Laura Juvonen, Executive Director for Growth and Skills at Technology Industries of Finland, asked Aalto University President Ilkka Niemelä five topical questions about innovations and corporate collaboration at a webinar for business leaders on May 21.
When Aalto University was founded, the aim was to establish an innovation university. Is Aalto an innovation university?
In ten years, Aalto has become a pioneer and is one of the leading universities in its key areas. Producing innovations requires both multidisciplinary research as well as extensive networking. We want to make an impact in society by solving major global challenges together with our partners.
Aalto has a wide network of partners, and we engage in collaboration with more than 2500 companies. Aalto is ranked internationally among the 25 best universities in multidisciplinary collaboration. About 70 percent of master's theses are done in collaboration with companies. Aalto ranks fourth in Finland in patent applications and nearly 100 companies are set up each year in our ecosystem.
So, it is fair to say that Aalto is also an innovation university.
The Finnish Government aims to increase investments in research, development and innovation from the current 2.7 percent to 4 percent of GDP by 2030. How important and how realistic do you think this goal is?
It is a tough but very important goal. Studies show that in countries of high added value like Finland, 2/3 of competitiveness and productivity is based on technology, innovations, and research, while 30 percent is based on education. By investing heavily in these we can ensure Finland's growth and competitiveness in the long term. This is a question of fate for us.
According to the OECD, the Finnish labour market has a great need for a high level of skills and knowledge, and especially in technology there is a shortage of experts. What is your take on this challenge and how does Aalto meet its responsibility in this regard?
Responding to the demand for skills and knowledge is a huge challenge for the Finnish education system. The regional imbalance in the education that is available also creates challenges. The greatest shortage of labour is in the Helsinki region, which has the lowest proportion of educational vacancies compared to the number of upper secondary school graduates.
Aalto is committed to taking greater responsibility for degree training in the fields of technology and business education as well as arts and design. We plan to increase the number of new students by 20 percent by 2022. This is a considerable investment for us, for which we also need long-term support of the private sector, especially considering the current great uncertainties in the prospects for the public economy.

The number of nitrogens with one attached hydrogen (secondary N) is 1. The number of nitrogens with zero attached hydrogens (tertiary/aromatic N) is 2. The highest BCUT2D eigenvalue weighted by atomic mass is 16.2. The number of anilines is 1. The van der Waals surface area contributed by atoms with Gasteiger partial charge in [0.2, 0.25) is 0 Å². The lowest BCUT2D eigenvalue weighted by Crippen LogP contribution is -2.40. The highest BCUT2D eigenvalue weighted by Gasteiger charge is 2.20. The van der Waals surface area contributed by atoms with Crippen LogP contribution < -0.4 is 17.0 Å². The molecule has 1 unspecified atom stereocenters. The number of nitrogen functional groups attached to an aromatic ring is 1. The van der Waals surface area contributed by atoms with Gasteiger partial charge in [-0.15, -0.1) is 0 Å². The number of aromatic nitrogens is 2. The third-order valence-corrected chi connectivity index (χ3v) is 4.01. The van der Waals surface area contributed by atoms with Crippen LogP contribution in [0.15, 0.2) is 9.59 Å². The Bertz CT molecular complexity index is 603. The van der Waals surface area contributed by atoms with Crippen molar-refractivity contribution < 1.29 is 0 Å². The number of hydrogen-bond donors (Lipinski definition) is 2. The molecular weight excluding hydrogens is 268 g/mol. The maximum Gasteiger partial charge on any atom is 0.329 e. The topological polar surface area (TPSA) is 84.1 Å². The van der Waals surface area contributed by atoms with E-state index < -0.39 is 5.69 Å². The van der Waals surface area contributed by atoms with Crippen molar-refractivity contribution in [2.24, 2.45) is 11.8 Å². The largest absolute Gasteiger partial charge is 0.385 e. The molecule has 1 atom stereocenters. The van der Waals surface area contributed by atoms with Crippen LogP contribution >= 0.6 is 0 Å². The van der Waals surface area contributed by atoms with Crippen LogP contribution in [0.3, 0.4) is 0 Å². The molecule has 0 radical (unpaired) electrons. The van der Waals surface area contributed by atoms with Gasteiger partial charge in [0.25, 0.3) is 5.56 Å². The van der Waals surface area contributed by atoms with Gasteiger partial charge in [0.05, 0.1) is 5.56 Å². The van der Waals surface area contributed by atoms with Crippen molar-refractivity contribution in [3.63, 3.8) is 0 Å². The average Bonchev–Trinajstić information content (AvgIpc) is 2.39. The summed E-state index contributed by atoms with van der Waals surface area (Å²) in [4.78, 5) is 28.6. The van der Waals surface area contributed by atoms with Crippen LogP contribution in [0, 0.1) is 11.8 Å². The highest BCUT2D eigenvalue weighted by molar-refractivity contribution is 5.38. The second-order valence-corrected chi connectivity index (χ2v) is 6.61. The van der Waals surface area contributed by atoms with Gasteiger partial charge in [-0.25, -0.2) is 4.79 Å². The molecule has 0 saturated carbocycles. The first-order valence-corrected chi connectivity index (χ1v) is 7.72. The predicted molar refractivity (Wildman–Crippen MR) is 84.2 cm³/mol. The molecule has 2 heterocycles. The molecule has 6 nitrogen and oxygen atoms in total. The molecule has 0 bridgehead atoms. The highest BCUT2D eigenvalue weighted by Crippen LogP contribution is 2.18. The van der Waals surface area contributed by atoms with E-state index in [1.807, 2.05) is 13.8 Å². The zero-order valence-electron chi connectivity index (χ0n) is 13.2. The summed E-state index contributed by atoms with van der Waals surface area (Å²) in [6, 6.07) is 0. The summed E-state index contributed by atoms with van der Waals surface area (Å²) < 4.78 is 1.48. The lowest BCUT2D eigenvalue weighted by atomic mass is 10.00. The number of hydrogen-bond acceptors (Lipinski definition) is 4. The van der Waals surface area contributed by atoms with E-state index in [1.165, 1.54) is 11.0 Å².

We also invest more than ever in developing the skills and knowledge of those who are employed. We recently opened a website with all of Aalto's offering for lifewide learning.
Why is corporate collaboration important for Aalto?
Collaboration is an opportunity for us to learn and to get researched information and skilled experts to benefit society more quickly, to build competitiveness, and to achieve changes that are needed to solve problems of sustainable development. Collaboration opens new perspectives to education and helps us understand what the key challenges for research in the future are.
We aim to create long-term strategic partnerships which include collaboration in research and teaching, as well as employer services. We want to make it possible for students to get good jobs, and to offer the best expertise for businesses. The more companies are involved in Aalto's research and innovation ecosystem, the easier it will be for us to find beneficial solutions for everyone.
Finnish government’s third matching funding campaign for universities is under way. What is the importance of donations for Aalto?
We would not be where we are today without donations and previous matching funding campaigns. They have made it possible to develop the university in the long term and to balance out fluctuations in public funding that sometimes come unexpectedly. Donations have also enabled the economically sustainable development of the campus as a meeting place for companies, researchers, and students.
I hope that companies could be even more active as donors especially considering the uncertainties in prospects for public funding, and the shortages of skills and experts in Aalto's key areas of education. By donating to Aalto, it is possible to directly make a difference in the development of your own area of business.